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Review: Vintage Quilt Revival
I seem to be constitutionally incapable of following. (That's a weird way to start a craft book review, but bear with me.) I've never quite been able to get wholeheartedly interested in any large-scale craft movement. I prefer to skim the edges of movements, picking up little bits and hybridizing them.
…Which is why the title, Vintage Quilt Revival: 22 Modern Designs from Classic Blocks initially had me thinking, "Hmmmm… probably not my cuppa." I love quilt-making, but just haven't been able to dive deeply into either traditional quilting or the Modern Quilt Movement. I mean, I'm glad both exist, and I enjoy elements of both, but I don't identify with either camp.
But then I read the book, and I'm so glad I did! This is a book that can take you much deeper into the ins and outs of quilt design, and give you fresh appreciation for two distinct kinds of quilt-making.
Vintage Quilt Revival takes 20 historical quilt block designs, and gives each one a modern interpretation. But to my mind, that's not the chief beauty of this book. The chief beauty is the instructional presentation. Here's an example:
Let's take this design, Lee Heinrich's Dancing Squares Quilt. (It's based on a traditional block called Rolling Squares.) First, you get an in situ shot of the quilt…
…Then you get detailed, illustrated instructions on how to cut and assemble the basic block.
And then, alongside very clean and spaciously-formatted text instructions, You also get quilt construction diagrams and a full, straight-on shot of the finished quilt.
Every quilt in the book gets this treatment! I'd love to see this kind of documentation for all quilt books – yes, including the one I co-authored! Page space is always a precious resource in craft books, and publishers and authors always have to make hard decisions on what to include and not include. I really applaud how much detail manages to fit in this layout without it seeming at all crowded.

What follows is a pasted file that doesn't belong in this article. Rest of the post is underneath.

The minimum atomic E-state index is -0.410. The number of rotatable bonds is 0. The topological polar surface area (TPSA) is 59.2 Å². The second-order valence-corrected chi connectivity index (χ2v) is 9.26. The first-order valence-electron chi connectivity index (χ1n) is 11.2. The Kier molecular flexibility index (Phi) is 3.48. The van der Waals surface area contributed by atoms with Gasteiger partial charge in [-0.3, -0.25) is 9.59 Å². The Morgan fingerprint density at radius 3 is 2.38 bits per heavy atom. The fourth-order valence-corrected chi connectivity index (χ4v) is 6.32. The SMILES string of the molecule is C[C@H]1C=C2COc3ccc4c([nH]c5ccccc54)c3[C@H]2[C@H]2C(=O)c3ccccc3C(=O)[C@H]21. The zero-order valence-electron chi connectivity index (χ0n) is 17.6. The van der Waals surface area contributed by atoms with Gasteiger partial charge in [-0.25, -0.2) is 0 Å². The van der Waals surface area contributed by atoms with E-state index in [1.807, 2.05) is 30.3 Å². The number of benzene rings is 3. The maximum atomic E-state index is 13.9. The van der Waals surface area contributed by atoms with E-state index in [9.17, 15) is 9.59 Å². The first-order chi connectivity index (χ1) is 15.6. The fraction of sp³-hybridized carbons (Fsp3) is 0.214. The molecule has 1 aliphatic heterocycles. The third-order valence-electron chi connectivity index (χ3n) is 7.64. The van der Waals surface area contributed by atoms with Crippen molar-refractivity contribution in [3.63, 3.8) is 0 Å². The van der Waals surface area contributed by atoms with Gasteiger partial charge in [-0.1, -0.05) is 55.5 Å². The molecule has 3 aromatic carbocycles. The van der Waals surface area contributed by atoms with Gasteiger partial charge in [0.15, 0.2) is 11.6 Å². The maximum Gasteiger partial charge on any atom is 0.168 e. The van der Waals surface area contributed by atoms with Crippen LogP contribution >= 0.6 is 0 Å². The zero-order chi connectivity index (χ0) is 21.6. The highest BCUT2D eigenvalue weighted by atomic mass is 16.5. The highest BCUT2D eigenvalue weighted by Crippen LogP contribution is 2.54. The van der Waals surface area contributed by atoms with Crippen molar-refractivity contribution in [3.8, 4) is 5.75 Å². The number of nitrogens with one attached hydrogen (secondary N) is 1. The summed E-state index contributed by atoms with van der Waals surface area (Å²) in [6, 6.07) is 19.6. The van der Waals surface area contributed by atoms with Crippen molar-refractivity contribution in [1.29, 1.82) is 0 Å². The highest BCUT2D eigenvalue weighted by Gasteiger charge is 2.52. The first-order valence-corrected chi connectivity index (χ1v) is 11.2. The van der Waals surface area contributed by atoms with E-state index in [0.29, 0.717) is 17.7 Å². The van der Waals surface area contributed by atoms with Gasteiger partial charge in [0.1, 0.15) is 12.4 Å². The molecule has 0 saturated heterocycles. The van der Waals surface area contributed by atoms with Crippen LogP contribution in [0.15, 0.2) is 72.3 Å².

The book's other chief beauty is that the authors didn't just plop these historical blocks into quilt form. In each case, they came up with a way to transform the way the block is used, giving it a truly modern look. These Design Notes exist for every quilt, and they're invaluable nuggets of design thought. I learned a ton just from reading these bits.
Another fun element: little quilty history lessons, sprinkled throughout.
The sample quilts all have that bold, slightly minimalist style of the Modern Quilt movement. I liked many of them, and thanks to the wonderful presentation of each design, my mind is also full of variations I could create with my own movement-skimming mindset.
These quilts are a little on the diminutive side to my eyes, but I don't think this sizing is uncommon for modern quilts. The samples are largely in a range of 60 x 60" to about 60" x 75". Not that you couldn't add more blocks and make them larger.
There are a few smal projects tucked in among the quilts, and these I really loved. That tote is a gorgeous way to use quilt blocks.
I love the final three projects, which take all 20 blocks and interpret them as sampler quilts. One's made using fabrics from a single designer's line, one's made in all solids, and one's made with all the blocks oriented on point. What a great idea!
…So in short, I really loved how this book made me see fresh creative possibilities in quilt blocks I'd previously dismissed as "stodgy," and I loved how it helped me better understand the design underpinnings of modern quilting. Between the Design Notes and the way the projects are assembled, I feel like I took away a sketchbook full of interesting ideas I can apply to my own patchwork. I know this is a book that will stay on my shelf and get repeat browsing.
(Disclose, Baby: Interweave sent me a review copy. The title links above are affiliate links.)